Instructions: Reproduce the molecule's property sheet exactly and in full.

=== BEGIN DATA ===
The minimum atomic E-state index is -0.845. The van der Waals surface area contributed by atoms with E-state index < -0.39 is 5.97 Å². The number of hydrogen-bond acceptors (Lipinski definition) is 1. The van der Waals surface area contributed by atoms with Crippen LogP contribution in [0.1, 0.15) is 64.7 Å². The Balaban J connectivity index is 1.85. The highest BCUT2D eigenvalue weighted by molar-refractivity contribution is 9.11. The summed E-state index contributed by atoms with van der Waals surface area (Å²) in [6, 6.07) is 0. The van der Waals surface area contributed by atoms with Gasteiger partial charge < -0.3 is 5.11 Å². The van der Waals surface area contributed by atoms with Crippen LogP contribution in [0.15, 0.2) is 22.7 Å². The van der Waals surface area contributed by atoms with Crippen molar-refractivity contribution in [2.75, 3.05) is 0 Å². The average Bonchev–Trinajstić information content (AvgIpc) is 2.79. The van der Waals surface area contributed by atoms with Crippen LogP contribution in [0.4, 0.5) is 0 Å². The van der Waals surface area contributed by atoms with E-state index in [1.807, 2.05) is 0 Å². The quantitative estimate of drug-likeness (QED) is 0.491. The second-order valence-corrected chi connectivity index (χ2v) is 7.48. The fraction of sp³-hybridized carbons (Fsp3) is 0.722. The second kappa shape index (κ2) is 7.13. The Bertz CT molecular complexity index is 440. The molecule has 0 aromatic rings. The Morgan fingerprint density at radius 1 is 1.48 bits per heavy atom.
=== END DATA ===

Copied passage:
The minimum atomic E-state index is -0.845. The van der Waals surface area contributed by atoms with E-state index < -0.39 is 5.97 Å². The number of hydrogen-bond acceptors (Lipinski definition) is 1. The van der Waals surface area contributed by atoms with Crippen LogP contribution in [0.1, 0.15) is 64.7 Å². The Balaban J connectivity index is 1.85. The highest BCUT2D eigenvalue weighted by molar-refractivity contribution is 9.11. The summed E-state index contributed by atoms with van der Waals surface area (Å²) in [6, 6.07) is 0. The van der Waals surface area contributed by atoms with Gasteiger partial charge < -0.3 is 5.11 Å². The van der Waals surface area contributed by atoms with Crippen LogP contribution in [0.15, 0.2) is 22.7 Å². The van der Waals surface area contributed by atoms with Crippen molar-refractivity contribution in [2.75, 3.05) is 0 Å². The average Bonchev–Trinajstić information content (AvgIpc) is 2.79. The van der Waals surface area contributed by atoms with Crippen LogP contribution in [0.4, 0.5) is 0 Å². The van der Waals surface area contributed by atoms with E-state index in [1.807, 2.05) is 0 Å². The quantitative estimate of drug-likeness (QED) is 0.491. The second-order valence-corrected chi connectivity index (χ2v) is 7.48. The fraction of sp³-hybridized carbons (Fsp3) is 0.722. The second kappa shape index (κ2) is 7.13. The Bertz CT molecular complexity index is 440. The molecule has 0 aromatic rings. The Morgan fingerprint density at radius 1 is 1.48 bits per heavy atom.